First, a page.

Now let’s talk Reddit LeanFiRe. What is that? How could FiRe get any leaner, you’re already cutting out the pleasures of life! Oh it can get leaner. ¬†Way leaner. Some of you may have read this article rolling your eyes, like “I don’t make that kind of money, Alex. I’m not overspending and there’s nowhere to cut.” Lean FiRe is early retirement for those who make an average or below average earnings. I swear, the Lean FiRe Reddit is no joke! They will make feel shame for your current lack of retirement plans. These are people making 40K -70k a year (or less!), and killing it with their retirement goals.

How do they do it? Incredible sacrifice and resourcefulness. These are people who really hate their job and are like, “Oh hell no! I can’t be doing this forever!”

I read about this one guy that ditched his car even though it was a 40 minute bike ride each way. Luckily he lived in a place where the weather was nice nearly all year round. He was saving money off of the weather! Other people are gardening and living off the literal fruits of their labor and land, thus cutting down food costs.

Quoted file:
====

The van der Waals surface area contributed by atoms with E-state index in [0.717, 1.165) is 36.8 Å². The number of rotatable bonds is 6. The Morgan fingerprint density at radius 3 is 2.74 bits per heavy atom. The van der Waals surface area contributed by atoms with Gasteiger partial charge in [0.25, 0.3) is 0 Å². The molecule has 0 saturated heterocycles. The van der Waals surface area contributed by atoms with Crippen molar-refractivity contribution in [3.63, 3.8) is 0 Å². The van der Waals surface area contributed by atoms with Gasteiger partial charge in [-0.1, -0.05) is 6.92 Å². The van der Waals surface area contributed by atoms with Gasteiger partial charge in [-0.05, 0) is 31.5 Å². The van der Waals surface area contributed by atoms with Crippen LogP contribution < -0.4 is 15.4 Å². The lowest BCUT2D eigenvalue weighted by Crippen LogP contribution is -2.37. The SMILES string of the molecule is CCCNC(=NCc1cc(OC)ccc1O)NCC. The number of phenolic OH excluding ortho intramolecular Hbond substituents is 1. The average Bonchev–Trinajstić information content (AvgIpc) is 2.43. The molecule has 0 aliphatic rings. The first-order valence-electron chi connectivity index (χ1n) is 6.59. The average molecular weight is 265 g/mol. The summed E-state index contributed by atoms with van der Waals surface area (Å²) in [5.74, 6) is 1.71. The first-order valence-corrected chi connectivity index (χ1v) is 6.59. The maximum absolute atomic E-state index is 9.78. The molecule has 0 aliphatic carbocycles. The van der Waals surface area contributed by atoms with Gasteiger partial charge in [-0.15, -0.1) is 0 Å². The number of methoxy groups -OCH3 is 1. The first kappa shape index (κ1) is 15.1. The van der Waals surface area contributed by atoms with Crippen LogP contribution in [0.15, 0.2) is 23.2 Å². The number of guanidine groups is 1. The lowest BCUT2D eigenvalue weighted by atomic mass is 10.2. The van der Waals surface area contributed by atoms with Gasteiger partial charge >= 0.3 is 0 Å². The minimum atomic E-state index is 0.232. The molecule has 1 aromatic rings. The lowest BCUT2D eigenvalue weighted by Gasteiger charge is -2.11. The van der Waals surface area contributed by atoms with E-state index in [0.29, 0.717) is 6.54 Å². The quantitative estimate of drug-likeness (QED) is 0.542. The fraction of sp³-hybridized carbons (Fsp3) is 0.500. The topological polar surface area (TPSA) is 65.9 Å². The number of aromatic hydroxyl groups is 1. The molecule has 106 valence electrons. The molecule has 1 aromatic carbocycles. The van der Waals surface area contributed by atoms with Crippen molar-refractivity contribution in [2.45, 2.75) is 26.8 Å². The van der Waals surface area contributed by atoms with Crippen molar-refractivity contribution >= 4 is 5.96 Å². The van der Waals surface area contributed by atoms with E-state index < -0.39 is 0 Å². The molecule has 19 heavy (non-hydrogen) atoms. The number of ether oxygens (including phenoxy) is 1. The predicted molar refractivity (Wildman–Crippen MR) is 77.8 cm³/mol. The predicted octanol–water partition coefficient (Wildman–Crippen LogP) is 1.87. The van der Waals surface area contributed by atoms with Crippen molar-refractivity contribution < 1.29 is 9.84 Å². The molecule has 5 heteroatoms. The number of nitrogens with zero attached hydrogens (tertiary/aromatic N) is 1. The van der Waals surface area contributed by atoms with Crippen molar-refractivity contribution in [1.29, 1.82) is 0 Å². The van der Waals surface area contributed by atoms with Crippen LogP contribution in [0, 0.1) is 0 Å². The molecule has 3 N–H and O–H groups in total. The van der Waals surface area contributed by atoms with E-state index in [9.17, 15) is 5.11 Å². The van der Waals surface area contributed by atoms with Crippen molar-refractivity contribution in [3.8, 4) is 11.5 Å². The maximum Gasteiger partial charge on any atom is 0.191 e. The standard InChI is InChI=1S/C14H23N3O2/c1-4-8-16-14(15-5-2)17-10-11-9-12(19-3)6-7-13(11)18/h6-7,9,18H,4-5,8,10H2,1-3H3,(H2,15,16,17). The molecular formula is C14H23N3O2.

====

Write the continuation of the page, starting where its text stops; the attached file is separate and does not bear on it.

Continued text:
Then there are the people who are extreme in their housing solutions. One guy was homeless for a year! You heard that, homeless! Like, living in his car and showering at the gym while going to work every day and pretending he had a home. The moral of that story is that he really saved a lot at the time since housing is probably our largest expense. A lot of the Reddit LeanFiRe people take to frugality and minimalistic living. There was one couple that bought a Tiny Home and lived in a trailer park. Their Tiny Home cost 15k and they bought it outright, then parked their home for a couple hundred dollars a month at a trailer park. They really didn’t need to earn so much money after that.

Theres also strategy to increase their income and put that money aside for retirement purposes only. These people were resourceful with their talents and skills. ¬†They started blogging, and you-tubing to earn some extra cash. It’s a slow income stream but it’s cheap and easy to get into. Some opened etsy shops, making homemade soaps, balms, greeting cards, ornaments and whatnot. Some just did the good old fashioned way of getting a second job and driving Uber on the side.

Those Reddit subreddits really put me to shame. When I hear real life stories like that, I wonder WHY CAN’T I BE LIKE THAT?

Because I don’t want it enough. I’m not willing to sacrifice my daily pleasures or I do, and then I can’t stick with it long term. But practice makes perfect, and I’ll keep at it until I’m finally willing to make the sacrifice long term. In the meantime, I’m going to keep reading the inspirational stories FiRe and LeanFiRe have to share with me. Because with a little inspiration, who knows, maybe I’ll be able to retire early too.